Researchers from Stanford University trained a deep-learning algorithm to generate synthesized MR images that approximate full-dose, contrast-enhanced MRI studies by analyzing precontrast and postcontrast acquisitions at 10% of the standard GBCA dose. In testing, these synthesized full-dose images were deemed to be comparable in image quality and contrast enhancement to those produced with a full dose of contrast.
Minute traces of gadolinium have been found to linger in brain tissue, bone, skin, and the liver long after administration of a GBCA. While proponents assert that the benefits of GBCAs outweigh their risks, a growing number of people are experiencing illnesses and debilitating symptoms that they attribute to gadolinium-based contrast. In the meantime, clinicians have been cautious about their use of GBCAs and how much dose they administer.
"There is concrete evidence that gadolinium deposits in the brain and body," said lead author Enhao Gong, PhD, in a statement. "While the implications of this are unclear, mitigating potential patient risks while maximizing the clinical value of the MRI exams is imperative."
For the study, the researchers used contrast-enhanced MRI exams performed for a variety of indications in 200 patients. They trained the deep convolutional neural network using three sets of MRI images: precontrast scans, a low-dose set acquired with 10% of the standard gadolinium dose, and a third set derived from scans with full 100% GBCA dose with 3D T1 inversion-recovery fast spoiled GRASS (IR-FSPGR) sequences. By doing so, the algorithm learned how to approximate and differentiate full-dose GBCA-enhanced scans from the zero-dose and low-dose images.
Neuroradiologists then evaluated the images based on contrast enhancement and overall diagnostic quality. They found that image quality did not differ significantly between the synthetic full-dose images produced by the deep-learning algorithm and the actual full-dose images. What's more, the results showed the potential for creating the equivalent of full-dose images without using a contrast agent, according to the researchers.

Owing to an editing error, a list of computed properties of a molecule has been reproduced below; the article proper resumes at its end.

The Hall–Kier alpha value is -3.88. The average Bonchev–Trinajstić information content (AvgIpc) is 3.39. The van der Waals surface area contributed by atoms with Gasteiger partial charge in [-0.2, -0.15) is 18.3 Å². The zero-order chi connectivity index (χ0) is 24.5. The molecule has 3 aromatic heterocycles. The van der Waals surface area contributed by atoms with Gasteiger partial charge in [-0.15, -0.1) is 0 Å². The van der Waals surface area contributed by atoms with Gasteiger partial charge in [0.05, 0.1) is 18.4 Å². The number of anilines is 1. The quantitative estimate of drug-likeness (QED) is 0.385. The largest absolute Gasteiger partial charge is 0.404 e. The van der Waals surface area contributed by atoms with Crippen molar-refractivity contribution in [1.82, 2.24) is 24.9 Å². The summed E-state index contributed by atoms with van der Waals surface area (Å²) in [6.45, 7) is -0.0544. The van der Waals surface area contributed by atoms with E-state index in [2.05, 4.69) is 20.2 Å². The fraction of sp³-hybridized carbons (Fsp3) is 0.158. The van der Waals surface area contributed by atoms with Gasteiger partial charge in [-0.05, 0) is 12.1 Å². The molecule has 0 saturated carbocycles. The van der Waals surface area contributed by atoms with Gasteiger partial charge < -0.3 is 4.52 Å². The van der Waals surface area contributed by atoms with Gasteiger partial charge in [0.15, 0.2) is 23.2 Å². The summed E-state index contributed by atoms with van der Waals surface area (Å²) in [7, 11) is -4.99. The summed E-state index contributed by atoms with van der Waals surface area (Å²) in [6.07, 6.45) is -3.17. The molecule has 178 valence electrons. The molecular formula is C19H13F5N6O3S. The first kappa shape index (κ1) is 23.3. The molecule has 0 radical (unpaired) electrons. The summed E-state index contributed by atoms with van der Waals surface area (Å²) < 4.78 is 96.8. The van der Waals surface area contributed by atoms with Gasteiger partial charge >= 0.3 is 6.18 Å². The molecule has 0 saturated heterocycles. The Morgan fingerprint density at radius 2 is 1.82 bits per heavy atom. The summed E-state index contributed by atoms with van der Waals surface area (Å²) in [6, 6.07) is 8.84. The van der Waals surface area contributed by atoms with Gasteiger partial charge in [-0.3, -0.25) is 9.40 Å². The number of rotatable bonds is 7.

Images show differences in image quality based on the amount of gadolinium-based contrast administered. Courtesy of Gong et al and RSNA.
"With a large dataset, we demonstrated the deep-learning solution can generalize well, achieving robust and significant quality improvement over the low-dose contrast-enhanced MRI, using 10% or even less gadolinium dosage," the researchers concluded. "Low-dose gadolinium images yield significant untapped clinically useful information that is accessible now by using deep learning and AI."
Future research will include the evaluation of the algorithm in the clinical setting, across a broader range of MRI scanners and with different types of contrast agents.
"We're not trying to replace existing imaging technology," Gong added. "We're trying to improve it and generate more value from the existing information while looking out for the safety of our patients."
Gong received the RSNA's Trainee Research Prize - Resident for this research.
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